In addition to the science/engineering of climate change adaptation strategies, like resilience engineering, economics is – of course – a major factor influencing building capacity and delivering actions in response to climate change. “Decisions about the timing and amount of adaptation require that costs and benefits be compared” (462). The problem, at least at the moment, is that in a cost- benefit analysis, “the adaptation route that is chosen should yield the highest net benefit, having taken into account the risks and uncertainties surrounding climate change” (462). In order for risk analysts like Arno Willems (Resilient Tampa Bay; http://sgs.usf.edu/rtb/speakers.php) to advise city planners about a specific/projected cost, given speculated risk, they must decide on a “good enough/safe enough” projection of the certainty of climate change impacts. As Stern argues, more quantitative information on the costs and benefits of economy-wide adaptation is required. “Additionally, for coastal cities, some studies indicate that efficient adaptation could reduce climate damages substantially” (464). In order to move forward building adaptive capacity in Tampa Bay, we need this data; we need the best-possible estimates and projections, especially in the context of uncertainty about climate change. Moving forward building adaptive capacity doesn’t mean fast-forwarding to investing in physical infrastructure (i.e. resilience engineering) to protect against specific climate risks (storm surge, sea level rise, urban flooding). It does mean moving forward by first articulating the options for adaptation and undertaking impact studies and identifying vulnerabilities; where the Resilient Tampa Bay knowledge exchange left off. In my opinion, this is where we ought to focus climate change research/funding– on the development of risk management frameworks that map costs and benefits as sufficiently as possible, given that uncertainty can’t ever be eliminated from climate change, or any other, sciences.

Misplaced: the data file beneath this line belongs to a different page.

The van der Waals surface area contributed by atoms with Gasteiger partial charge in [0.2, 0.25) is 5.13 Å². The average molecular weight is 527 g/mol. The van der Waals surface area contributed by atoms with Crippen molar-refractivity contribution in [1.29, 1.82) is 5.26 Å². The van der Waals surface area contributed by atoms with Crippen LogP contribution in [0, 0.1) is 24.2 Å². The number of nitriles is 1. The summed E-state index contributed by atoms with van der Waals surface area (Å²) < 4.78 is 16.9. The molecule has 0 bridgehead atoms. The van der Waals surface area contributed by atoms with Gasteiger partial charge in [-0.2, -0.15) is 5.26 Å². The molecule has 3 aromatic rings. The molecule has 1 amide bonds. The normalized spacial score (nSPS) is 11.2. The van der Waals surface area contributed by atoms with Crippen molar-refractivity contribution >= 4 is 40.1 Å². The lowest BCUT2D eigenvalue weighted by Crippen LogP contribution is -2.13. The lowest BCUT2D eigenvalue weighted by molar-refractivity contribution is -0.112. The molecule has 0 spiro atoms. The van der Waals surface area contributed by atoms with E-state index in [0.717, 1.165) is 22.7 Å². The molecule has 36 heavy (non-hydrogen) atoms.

Stern argues that barriers to adaptation can be summarized as three reasons: uncertainty and imperfect information, missing and misaligned markets, and financial constraints. The remainder of this posting will address the first reason, uncertainty and imperfect information.